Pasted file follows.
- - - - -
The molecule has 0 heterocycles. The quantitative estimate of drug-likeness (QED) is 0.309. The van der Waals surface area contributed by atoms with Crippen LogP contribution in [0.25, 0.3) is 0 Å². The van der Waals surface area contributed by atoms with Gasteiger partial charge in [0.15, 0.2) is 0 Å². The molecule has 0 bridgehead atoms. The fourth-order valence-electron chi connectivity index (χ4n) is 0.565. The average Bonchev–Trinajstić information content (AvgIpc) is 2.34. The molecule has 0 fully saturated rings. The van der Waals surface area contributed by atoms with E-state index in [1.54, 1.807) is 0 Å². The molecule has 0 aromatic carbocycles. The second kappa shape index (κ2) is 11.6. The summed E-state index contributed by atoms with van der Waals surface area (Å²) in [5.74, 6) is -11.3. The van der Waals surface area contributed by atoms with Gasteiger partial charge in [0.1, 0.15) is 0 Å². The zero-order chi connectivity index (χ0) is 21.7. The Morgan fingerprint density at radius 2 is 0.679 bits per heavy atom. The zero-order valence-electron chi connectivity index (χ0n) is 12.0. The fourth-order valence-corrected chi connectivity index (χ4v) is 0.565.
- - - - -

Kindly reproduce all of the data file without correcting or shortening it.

The molecule has 0 heterocycles. The quantitative estimate of drug-likeness (QED) is 0.309. The van der Waals surface area contributed by atoms with Crippen LogP contribution in [0.25, 0.3) is 0 Å². The van der Waals surface area contributed by atoms with Gasteiger partial charge in [0.15, 0.2) is 0 Å². The molecule has 0 bridgehead atoms. The fourth-order valence-electron chi connectivity index (χ4n) is 0.565. The average Bonchev–Trinajstić information content (AvgIpc) is 2.34. The molecule has 0 fully saturated rings. The van der Waals surface area contributed by atoms with E-state index in [1.54, 1.807) is 0 Å². The molecule has 0 aromatic carbocycles. The second kappa shape index (κ2) is 11.6. The summed E-state index contributed by atoms with van der Waals surface area (Å²) in [5.74, 6) is -11.3. The van der Waals surface area contributed by atoms with Gasteiger partial charge in [0.1, 0.15) is 0 Å². The zero-order chi connectivity index (χ0) is 21.7. The Morgan fingerprint density at radius 2 is 0.679 bits per heavy atom. The zero-order valence-electron chi connectivity index (χ0n) is 12.0. The fourth-order valence-corrected chi connectivity index (χ4v) is 0.565.